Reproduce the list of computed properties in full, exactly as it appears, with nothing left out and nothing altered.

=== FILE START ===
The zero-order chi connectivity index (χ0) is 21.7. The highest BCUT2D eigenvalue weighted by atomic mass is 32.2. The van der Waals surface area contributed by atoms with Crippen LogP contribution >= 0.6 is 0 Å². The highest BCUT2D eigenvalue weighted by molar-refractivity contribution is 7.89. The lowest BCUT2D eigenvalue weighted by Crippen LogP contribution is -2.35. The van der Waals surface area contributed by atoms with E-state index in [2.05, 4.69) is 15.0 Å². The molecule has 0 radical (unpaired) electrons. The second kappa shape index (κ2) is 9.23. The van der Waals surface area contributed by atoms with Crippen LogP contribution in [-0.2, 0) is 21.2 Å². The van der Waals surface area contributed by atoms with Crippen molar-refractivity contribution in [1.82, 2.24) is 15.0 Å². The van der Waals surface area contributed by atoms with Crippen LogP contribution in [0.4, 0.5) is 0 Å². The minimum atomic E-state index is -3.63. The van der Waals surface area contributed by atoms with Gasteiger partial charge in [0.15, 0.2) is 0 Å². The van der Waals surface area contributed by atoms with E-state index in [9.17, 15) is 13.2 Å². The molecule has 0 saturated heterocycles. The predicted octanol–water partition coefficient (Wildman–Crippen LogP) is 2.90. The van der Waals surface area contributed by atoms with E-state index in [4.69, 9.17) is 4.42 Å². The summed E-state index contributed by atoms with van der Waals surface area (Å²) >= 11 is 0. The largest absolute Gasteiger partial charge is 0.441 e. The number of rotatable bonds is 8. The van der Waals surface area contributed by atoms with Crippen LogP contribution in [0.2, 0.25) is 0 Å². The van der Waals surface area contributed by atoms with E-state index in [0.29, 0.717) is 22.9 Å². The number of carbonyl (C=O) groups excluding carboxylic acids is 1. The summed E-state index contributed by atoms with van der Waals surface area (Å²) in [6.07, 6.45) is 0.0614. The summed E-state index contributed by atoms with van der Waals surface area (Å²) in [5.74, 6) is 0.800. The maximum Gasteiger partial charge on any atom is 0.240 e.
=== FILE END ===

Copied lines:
The zero-order chi connectivity index (χ0) is 21.7. The highest BCUT2D eigenvalue weighted by atomic mass is 32.2. The van der Waals surface area contributed by atoms with Crippen LogP contribution >= 0.6 is 0 Å². The highest BCUT2D eigenvalue weighted by molar-refractivity contribution is 7.89. The lowest BCUT2D eigenvalue weighted by Crippen LogP contribution is -2.35. The van der Waals surface area contributed by atoms with E-state index in [2.05, 4.69) is 15.0 Å². The molecule has 0 radical (unpaired) electrons. The second kappa shape index (κ2) is 9.23. The van der Waals surface area contributed by atoms with Crippen LogP contribution in [-0.2, 0) is 21.2 Å². The van der Waals surface area contributed by atoms with Crippen molar-refractivity contribution in [1.82, 2.24) is 15.0 Å². The van der Waals surface area contributed by atoms with Crippen LogP contribution in [0.4, 0.5) is 0 Å². The minimum atomic E-state index is -3.63. The van der Waals surface area contributed by atoms with Gasteiger partial charge in [0.15, 0.2) is 0 Å². The van der Waals surface area contributed by atoms with E-state index in [9.17, 15) is 13.2 Å². The molecule has 0 saturated heterocycles. The predicted octanol–water partition coefficient (Wildman–Crippen LogP) is 2.90. The van der Waals surface area contributed by atoms with E-state index in [4.69, 9.17) is 4.42 Å². The summed E-state index contributed by atoms with van der Waals surface area (Å²) >= 11 is 0. The largest absolute Gasteiger partial charge is 0.441 e. The number of rotatable bonds is 8. The van der Waals surface area contributed by atoms with Crippen LogP contribution in [0.2, 0.25) is 0 Å². The van der Waals surface area contributed by atoms with E-state index in [0.29, 0.717) is 22.9 Å². The number of carbonyl (C=O) groups excluding carboxylic acids is 1. The summed E-state index contributed by atoms with van der Waals surface area (Å²) in [6.07, 6.45) is 0.0614. The summed E-state index contributed by atoms with van der Waals surface area (Å²) in [5.74, 6) is 0.800. The maximum Gasteiger partial charge on any atom is 0.240 e.